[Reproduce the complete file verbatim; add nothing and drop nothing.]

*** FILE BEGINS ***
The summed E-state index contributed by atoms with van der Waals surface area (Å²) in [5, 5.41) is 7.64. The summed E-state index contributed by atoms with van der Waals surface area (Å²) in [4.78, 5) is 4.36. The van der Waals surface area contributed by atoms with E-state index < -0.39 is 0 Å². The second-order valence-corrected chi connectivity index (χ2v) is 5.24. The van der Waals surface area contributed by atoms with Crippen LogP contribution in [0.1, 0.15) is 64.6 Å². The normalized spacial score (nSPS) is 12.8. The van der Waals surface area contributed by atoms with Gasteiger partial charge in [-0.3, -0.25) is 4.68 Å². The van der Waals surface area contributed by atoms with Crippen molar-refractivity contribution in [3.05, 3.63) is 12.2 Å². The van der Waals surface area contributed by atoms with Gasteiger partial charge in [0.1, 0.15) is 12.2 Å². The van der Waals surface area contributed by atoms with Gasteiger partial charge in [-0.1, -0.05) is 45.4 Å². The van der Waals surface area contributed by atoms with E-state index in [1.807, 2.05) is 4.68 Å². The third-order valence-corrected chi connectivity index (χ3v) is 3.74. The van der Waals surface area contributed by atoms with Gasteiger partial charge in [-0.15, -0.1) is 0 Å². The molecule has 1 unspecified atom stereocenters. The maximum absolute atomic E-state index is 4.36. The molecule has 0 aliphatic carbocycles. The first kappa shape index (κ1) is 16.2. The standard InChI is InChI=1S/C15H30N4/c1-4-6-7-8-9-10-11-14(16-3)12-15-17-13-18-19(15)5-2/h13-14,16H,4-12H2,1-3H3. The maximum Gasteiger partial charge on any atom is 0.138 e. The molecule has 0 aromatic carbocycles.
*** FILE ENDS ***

The summed E-state index contributed by atoms with van der Waals surface area (Å²) in [5, 5.41) is 7.64. The summed E-state index contributed by atoms with van der Waals surface area (Å²) in [4.78, 5) is 4.36. The van der Waals surface area contributed by atoms with E-state index < -0.39 is 0 Å². The second-order valence-corrected chi connectivity index (χ2v) is 5.24. The van der Waals surface area contributed by atoms with Crippen LogP contribution in [0.1, 0.15) is 64.6 Å². The normalized spacial score (nSPS) is 12.8. The van der Waals surface area contributed by atoms with Gasteiger partial charge in [-0.3, -0.25) is 4.68 Å². The van der Waals surface area contributed by atoms with Crippen molar-refractivity contribution in [3.05, 3.63) is 12.2 Å². The van der Waals surface area contributed by atoms with Gasteiger partial charge in [0.1, 0.15) is 12.2 Å². The van der Waals surface area contributed by atoms with Gasteiger partial charge in [-0.1, -0.05) is 45.4 Å². The van der Waals surface area contributed by atoms with E-state index in [1.807, 2.05) is 4.68 Å². The third-order valence-corrected chi connectivity index (χ3v) is 3.74. The van der Waals surface area contributed by atoms with Gasteiger partial charge in [-0.15, -0.1) is 0 Å². The molecule has 1 unspecified atom stereocenters. The maximum absolute atomic E-state index is 4.36. The molecule has 0 aliphatic carbocycles. The first kappa shape index (κ1) is 16.2. The standard InChI is InChI=1S/C15H30N4/c1-4-6-7-8-9-10-11-14(16-3)12-15-17-13-18-19(15)5-2/h13-14,16H,4-12H2,1-3H3. The maximum Gasteiger partial charge on any atom is 0.138 e. The molecule has 0 aromatic carbocycles.